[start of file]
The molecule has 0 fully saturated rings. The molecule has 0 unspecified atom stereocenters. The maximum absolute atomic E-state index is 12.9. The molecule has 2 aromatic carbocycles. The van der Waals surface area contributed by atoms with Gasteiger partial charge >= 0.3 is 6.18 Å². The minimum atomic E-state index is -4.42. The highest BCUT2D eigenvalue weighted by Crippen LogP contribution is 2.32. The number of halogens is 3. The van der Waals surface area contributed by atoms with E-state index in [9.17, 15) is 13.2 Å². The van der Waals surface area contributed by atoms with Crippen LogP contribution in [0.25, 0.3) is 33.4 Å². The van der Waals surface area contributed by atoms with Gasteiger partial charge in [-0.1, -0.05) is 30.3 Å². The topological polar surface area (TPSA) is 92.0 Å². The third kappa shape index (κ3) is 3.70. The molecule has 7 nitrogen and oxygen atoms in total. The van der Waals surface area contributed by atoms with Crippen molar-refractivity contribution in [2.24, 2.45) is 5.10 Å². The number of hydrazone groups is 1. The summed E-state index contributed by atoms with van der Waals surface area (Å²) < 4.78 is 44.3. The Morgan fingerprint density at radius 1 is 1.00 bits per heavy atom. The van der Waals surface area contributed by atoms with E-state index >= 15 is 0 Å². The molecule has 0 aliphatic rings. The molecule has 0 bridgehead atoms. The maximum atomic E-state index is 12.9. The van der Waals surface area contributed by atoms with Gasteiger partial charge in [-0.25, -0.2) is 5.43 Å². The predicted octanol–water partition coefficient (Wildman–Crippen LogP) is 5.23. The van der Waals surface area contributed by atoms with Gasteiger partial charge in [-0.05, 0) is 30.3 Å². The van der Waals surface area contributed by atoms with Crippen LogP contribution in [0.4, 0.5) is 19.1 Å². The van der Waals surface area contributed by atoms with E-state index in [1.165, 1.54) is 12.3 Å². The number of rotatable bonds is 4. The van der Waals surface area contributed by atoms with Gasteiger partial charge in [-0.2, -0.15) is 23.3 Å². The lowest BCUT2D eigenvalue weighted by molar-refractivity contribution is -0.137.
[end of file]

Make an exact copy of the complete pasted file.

The molecule has 0 fully saturated rings. The molecule has 0 unspecified atom stereocenters. The maximum absolute atomic E-state index is 12.9. The molecule has 2 aromatic carbocycles. The van der Waals surface area contributed by atoms with Gasteiger partial charge >= 0.3 is 6.18 Å². The minimum atomic E-state index is -4.42. The highest BCUT2D eigenvalue weighted by Crippen LogP contribution is 2.32. The number of halogens is 3. The van der Waals surface area contributed by atoms with E-state index in [9.17, 15) is 13.2 Å². The van der Waals surface area contributed by atoms with Crippen LogP contribution in [0.25, 0.3) is 33.4 Å². The van der Waals surface area contributed by atoms with Gasteiger partial charge in [-0.1, -0.05) is 30.3 Å². The topological polar surface area (TPSA) is 92.0 Å². The third kappa shape index (κ3) is 3.70. The molecule has 7 nitrogen and oxygen atoms in total. The van der Waals surface area contributed by atoms with Crippen molar-refractivity contribution in [2.24, 2.45) is 5.10 Å². The number of hydrazone groups is 1. The summed E-state index contributed by atoms with van der Waals surface area (Å²) < 4.78 is 44.3. The Morgan fingerprint density at radius 1 is 1.00 bits per heavy atom. The van der Waals surface area contributed by atoms with E-state index >= 15 is 0 Å². The molecule has 0 aliphatic rings. The molecule has 0 bridgehead atoms. The maximum atomic E-state index is 12.9. The van der Waals surface area contributed by atoms with Gasteiger partial charge in [-0.25, -0.2) is 5.43 Å². The predicted octanol–water partition coefficient (Wildman–Crippen LogP) is 5.23. The van der Waals surface area contributed by atoms with Gasteiger partial charge in [-0.05, 0) is 30.3 Å². The van der Waals surface area contributed by atoms with Crippen LogP contribution in [0.4, 0.5) is 19.1 Å². The van der Waals surface area contributed by atoms with E-state index in [1.165, 1.54) is 12.3 Å². The number of rotatable bonds is 4. The van der Waals surface area contributed by atoms with Gasteiger partial charge in [-0.2, -0.15) is 23.3 Å². The lowest BCUT2D eigenvalue weighted by molar-refractivity contribution is -0.137.